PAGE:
The term "partnership" first arose in a statement written by defendants' adjuster but signed by plaintiff. The statement described plaintiff as "in partnership" with his uncle, with whom "I split the profit 50-50 after expenses." An agreement between two employees to divide equally their net earnings might make them partners within the broad definition of C.C. art. 2801; but such an agreement does not make their partnership the party who contracted with the employer.

"Partnership is a synallagmatic and commutative contract made between two or more persons for the mutual participation in the profits which may accrue from property, credit, skill or industry, furnished in determined proportions by the parties."

Despite the wording of the statement plaintiff signed, it seems altogether inaccurate to characterize his working as a crew with his uncle as an agreement to divide earnings. Each earned and kept his own earnings. There was no evidence that when one alone might go to a small job he would give half of the earnings to the other. And, when three or four men went out on a job, it seems a straining to characterize that as a new "partnership" merely because the pay was equal to each (and some agreement must presumably have been made among them about whose truck was to be used and who'd pay for gas or make any contribution to truck expense).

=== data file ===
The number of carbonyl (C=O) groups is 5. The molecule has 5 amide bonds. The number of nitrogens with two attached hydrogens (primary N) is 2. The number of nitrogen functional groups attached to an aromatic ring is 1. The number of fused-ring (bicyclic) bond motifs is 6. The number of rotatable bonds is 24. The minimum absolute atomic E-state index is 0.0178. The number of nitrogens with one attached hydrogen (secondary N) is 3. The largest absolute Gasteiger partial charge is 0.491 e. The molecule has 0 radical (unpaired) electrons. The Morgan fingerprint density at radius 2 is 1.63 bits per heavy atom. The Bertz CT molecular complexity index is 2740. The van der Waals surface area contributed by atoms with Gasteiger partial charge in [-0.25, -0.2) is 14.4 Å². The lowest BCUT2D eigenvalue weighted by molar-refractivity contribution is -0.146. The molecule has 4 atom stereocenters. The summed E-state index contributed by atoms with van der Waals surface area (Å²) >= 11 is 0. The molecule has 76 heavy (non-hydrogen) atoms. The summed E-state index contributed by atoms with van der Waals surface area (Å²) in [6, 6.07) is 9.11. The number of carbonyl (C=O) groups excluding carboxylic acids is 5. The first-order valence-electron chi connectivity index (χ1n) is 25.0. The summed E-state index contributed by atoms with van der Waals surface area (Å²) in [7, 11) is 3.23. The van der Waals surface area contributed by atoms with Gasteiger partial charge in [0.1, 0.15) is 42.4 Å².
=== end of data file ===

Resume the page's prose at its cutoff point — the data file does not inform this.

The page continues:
Nor could we suppose that plaintiff and his uncle impliedly agreed that, if one was driving his truck and caused damages, that both would be responsible as partners for damages caused. In fact, each maintained insurance on his own truck, and there was never any accounting among them as to such costs.

Only on a long trip (e. g., to Mississippi) would one pay gas and the other supply the truck. Ordinarily they simply "took turns" supplying the truck.

We conclude that defendant contractor's arrangements with two (or more) siding applicators did not constitute the applicators a partnership or cause any different result for workmen's compensation purposes than contracting with a single applicator. R.S. 23:1021 subd. (6) is applicable and § 1063 is not.

To reach the contrary result would defeat the purpose of § 1021 subd. (6). The workman-partner entitled to comp from a § 1061 principal would owe it back (or at least his virile share, see C.C. arts. 2872, 2873) because the partner, unlike the corporate shareholder, is not insulated from the legal entity's liability. See Bersuder v. New Orleans Pub. Serv. Inc., 273 So.2d 46 (La.App. 1973). Thus the workman-partner would both owe to the principal and be owed by the principal, and confusion, C.C. art. 2217, would extinguish (at least his virile share of) the comp liability.

We do, however, reject plaintiff's claim for penalties including attorney's fees. The legal issues were far from clear because of the breadth of our partnership definition and the treatment of partners by the courts in respect to compensation. We do not find defendant insurer was "arbitrary, capricious, or without probable cause", R.S. 22:658.

The judgment is affirmed.